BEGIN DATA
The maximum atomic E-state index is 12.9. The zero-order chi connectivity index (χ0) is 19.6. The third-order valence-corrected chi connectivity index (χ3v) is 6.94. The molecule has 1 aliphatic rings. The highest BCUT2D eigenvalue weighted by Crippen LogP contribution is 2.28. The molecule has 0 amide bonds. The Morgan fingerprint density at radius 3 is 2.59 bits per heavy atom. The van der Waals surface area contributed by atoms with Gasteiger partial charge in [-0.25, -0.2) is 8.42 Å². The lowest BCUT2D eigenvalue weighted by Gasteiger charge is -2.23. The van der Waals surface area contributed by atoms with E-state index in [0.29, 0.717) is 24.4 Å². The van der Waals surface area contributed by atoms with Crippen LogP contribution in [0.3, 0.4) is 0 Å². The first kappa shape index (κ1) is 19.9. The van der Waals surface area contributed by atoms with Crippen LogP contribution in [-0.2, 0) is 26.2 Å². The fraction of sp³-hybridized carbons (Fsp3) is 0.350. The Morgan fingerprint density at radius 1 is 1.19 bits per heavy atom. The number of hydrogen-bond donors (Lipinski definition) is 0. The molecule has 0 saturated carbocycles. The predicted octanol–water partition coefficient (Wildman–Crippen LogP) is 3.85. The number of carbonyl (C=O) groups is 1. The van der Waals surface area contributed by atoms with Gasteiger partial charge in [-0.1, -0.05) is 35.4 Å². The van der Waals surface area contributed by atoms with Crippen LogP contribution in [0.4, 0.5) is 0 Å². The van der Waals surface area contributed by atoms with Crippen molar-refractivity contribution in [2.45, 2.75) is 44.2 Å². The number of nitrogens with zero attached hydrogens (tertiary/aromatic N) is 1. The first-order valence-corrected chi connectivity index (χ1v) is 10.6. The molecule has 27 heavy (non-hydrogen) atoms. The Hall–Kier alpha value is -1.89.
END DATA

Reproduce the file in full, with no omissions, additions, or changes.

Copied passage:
The maximum atomic E-state index is 12.9. The zero-order chi connectivity index (χ0) is 19.6. The third-order valence-corrected chi connectivity index (χ3v) is 6.94. The molecule has 1 aliphatic rings. The highest BCUT2D eigenvalue weighted by Crippen LogP contribution is 2.28. The molecule has 0 amide bonds. The Morgan fingerprint density at radius 3 is 2.59 bits per heavy atom. The van der Waals surface area contributed by atoms with Gasteiger partial charge in [-0.25, -0.2) is 8.42 Å². The lowest BCUT2D eigenvalue weighted by Gasteiger charge is -2.23. The van der Waals surface area contributed by atoms with E-state index in [0.29, 0.717) is 24.4 Å². The van der Waals surface area contributed by atoms with Crippen LogP contribution in [0.3, 0.4) is 0 Å². The first kappa shape index (κ1) is 19.9. The van der Waals surface area contributed by atoms with Crippen LogP contribution in [-0.2, 0) is 26.2 Å². The fraction of sp³-hybridized carbons (Fsp3) is 0.350. The Morgan fingerprint density at radius 1 is 1.19 bits per heavy atom. The number of hydrogen-bond donors (Lipinski definition) is 0. The molecule has 0 saturated carbocycles. The predicted octanol–water partition coefficient (Wildman–Crippen LogP) is 3.85. The number of carbonyl (C=O) groups is 1. The van der Waals surface area contributed by atoms with Gasteiger partial charge in [-0.1, -0.05) is 35.4 Å². The van der Waals surface area contributed by atoms with Crippen LogP contribution in [0.4, 0.5) is 0 Å². The van der Waals surface area contributed by atoms with Crippen molar-refractivity contribution in [2.45, 2.75) is 44.2 Å². The number of nitrogens with zero attached hydrogens (tertiary/aromatic N) is 1. The first-order valence-corrected chi connectivity index (χ1v) is 10.6. The molecule has 27 heavy (non-hydrogen) atoms. The Hall–Kier alpha value is -1.89.